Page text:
Power’s talent as a writer comes through most eloquently in the book’s opening chapters, when she describes her relationship with her magnetic, alcoholic father. “Guinness,” she writes, “the dark brown, silky stout with the thick, pillowy head—was not just his drink; it was his craft.” She recounts the long afternoons she spent as a child reading, singing, and basking in her father’s love in Hartigan’s, a Dublin bar that “had a smell that mingled urine, chlorine disinfectant, and the swirl of barley, malt, and hops.” When Power’s mother, fearful that Ireland’s sexist legal system would not allow her to divorce, snuck out of the country with Samantha and her brother in tow, her father began a slow suicide that ended with the discovery of her “dad’s decomposing body amid the stench of vomit and human waste.” Thirty years later, when Power—now a famous author and Obama adviser—returns to Hartigan’s, she asks a longtime bartender why her father let alcohol take his life. The bartender’s answer: “Because you left.”   

Rice lacks Power’s literary gifts. At times, her prose reads like the transcript of a Sunday show. But she, too, writes affectingly about a childhood that combined deep love and deep trauma. The similarities between Rice’s and Power’s upbringings are striking. Each woman’s mother battled to build a career in a punishingly sexist milieu. Each woman’s brilliant but controlling father objected, which spawned affairs, which spawned an ugly divorce, which each girl witnessed up close. As her parents’ fighting grew more violent, Rice remembers worrying that her mother would kill herself. Power writes about getting on her knees and saying Hail Marys and Our Fathers while her parents hurled dishes at each other in the kitchen.

The similarities between Rice’s and Power’s upbringings are striking.

Terrified and precocious, each girl tried to save her parents’ marriage. “Starting at seven years old,” Rice writes, “I appointed myself chief firefighter, mediator, and judge, working to defuse arguments, broker compromises, and bring rationality to bear when emotion overwhelmed reason.” Power remembers brandishing a 50-pence piece she had been saving and telling her parents, “Whichever of you doesn’t argue with the other will get this.” She added, “I will be watching.” It’s easy to see the foreshadowing. If Rice and Power endured bitter disappointment when their best efforts couldn’t prevent Libya, Syria, or South Sudan from disintegrating, they were at least well prepared.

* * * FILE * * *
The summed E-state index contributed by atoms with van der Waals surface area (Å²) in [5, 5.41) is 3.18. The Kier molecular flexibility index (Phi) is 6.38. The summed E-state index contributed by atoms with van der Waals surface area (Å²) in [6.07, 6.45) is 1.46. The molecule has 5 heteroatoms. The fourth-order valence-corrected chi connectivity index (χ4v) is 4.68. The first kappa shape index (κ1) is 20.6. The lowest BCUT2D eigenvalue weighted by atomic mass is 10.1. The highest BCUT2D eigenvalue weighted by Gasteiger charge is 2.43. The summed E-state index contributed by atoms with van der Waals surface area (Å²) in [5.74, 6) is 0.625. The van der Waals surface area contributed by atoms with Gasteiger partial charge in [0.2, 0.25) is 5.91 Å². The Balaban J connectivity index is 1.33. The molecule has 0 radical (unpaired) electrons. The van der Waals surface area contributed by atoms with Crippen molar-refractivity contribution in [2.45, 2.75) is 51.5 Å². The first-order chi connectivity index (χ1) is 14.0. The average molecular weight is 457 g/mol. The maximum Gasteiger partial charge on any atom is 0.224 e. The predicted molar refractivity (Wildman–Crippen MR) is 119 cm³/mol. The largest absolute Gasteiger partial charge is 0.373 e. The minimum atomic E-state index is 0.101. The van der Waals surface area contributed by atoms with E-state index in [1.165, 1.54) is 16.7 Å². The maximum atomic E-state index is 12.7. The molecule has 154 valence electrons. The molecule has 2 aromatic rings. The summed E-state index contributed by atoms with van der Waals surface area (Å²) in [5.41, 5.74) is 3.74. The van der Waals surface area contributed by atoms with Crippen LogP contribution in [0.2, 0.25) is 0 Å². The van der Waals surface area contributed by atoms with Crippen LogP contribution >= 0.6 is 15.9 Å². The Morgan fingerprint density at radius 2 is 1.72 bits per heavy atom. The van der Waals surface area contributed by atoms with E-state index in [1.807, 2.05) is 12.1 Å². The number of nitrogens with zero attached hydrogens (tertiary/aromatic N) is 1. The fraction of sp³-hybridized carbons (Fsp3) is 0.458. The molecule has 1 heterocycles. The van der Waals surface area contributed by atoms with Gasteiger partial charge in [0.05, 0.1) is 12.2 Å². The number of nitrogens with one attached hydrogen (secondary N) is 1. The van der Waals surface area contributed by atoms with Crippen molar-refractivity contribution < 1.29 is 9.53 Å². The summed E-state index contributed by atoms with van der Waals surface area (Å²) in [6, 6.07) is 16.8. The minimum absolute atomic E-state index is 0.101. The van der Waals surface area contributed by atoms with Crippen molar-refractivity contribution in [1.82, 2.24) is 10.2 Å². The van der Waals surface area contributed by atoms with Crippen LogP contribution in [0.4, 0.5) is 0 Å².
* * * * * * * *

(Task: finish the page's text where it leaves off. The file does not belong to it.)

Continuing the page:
At times, it’s frustrating that Rice and Power aren’t as self-reflective about American foreign policy as they are about themselves. When describing how Afghan President Hamid Karzai accused U.S. soldiers of abusing Afghan civilians, Rice calls it a “typical but never tolerable rant” without presenting any evidence that Karzai was wrong. She boasts about having “spearheaded efforts to prevent Palestine from being admitted prematurely to the UN as a full member state (a status it sought in order to bypass negotiations for a two-state solution)” and about having vetoed a 2011 resolution declaring Israeli settlements illegal because it was “an unhelpful diversion that could set back efforts to press the two parties to negotiate directly.” 

This is wildly unconvincing. Given Israeli Prime Minister Benjamin Netanyahu’s blatant hostility to the creation of a viable Palestinian state, the Palestinians—having lived without basic rights for a half century—had every right to appeal to the UN. It’s depressing that, even now, Rice won’t grapple with the moral perversity of the policy she carried out. Power, for her part, avoids Israel almost entirely, even though her abstention on a later settlement resolution, in the Obama administration’s waning days, was among the most controversial actions of her UN tenure. Israel doesn’t even have its own heading in her book’s index. Rhodes comes closest to acknowledging that in making policy toward Israel, political expediency often trumped conviction. “Netanyahu,” he writes, “had mastered a certain kind of leverage: using political pressure within the United States to demoralize any meaningful push for peace.” But even Rhodes never gives himself the intellectual and moral license to imagine a U.S. policy unfettered by political limitations. 

Rice, Power, and Rhodes chose discretion, which undermines the quality of their analysis.

It’s easy to understand these choices. Since questioning the United States’ virtually unconditional support for Israel can imperil a policymaker’s hope of ever serving in government again, it is not surprising that Rice, Power, and, to a lesser degree, Rhodes play it safe in their books. But in so doing, they fail to acknowledge the uncomfortable ways in which Trump’s disregard for human rights represents a continuation of—rather than a break from—the policies of the government in which they served. The price of entry for continued public service is discretion. The price of entry for serious policy discussion is honesty. Both are legitimate choices. But there’s a tension between the two. Rice, Power, and Rhodes chose discretion, which undermines the quality of their analysis.

Perhaps it is fitting that in memoirs that describe the many constraints under which the Obama administration labored, Rice, Power, and Rhodes manifest those constraints themselves by failing to challenge one of the most politically treacherous, and least morally defensible, aspects of American foreign policy. This too, evidently, is part of what Power, in her book’s title, calls “the education of an idealist.” One can only hope that in the future, it’s an education that able and decent policymakers like them will feel comfortable doing without.

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  • PETER BEINART is a contributor to The Atlantic, a columnist at the Forward, and a Professor at the City University of New York.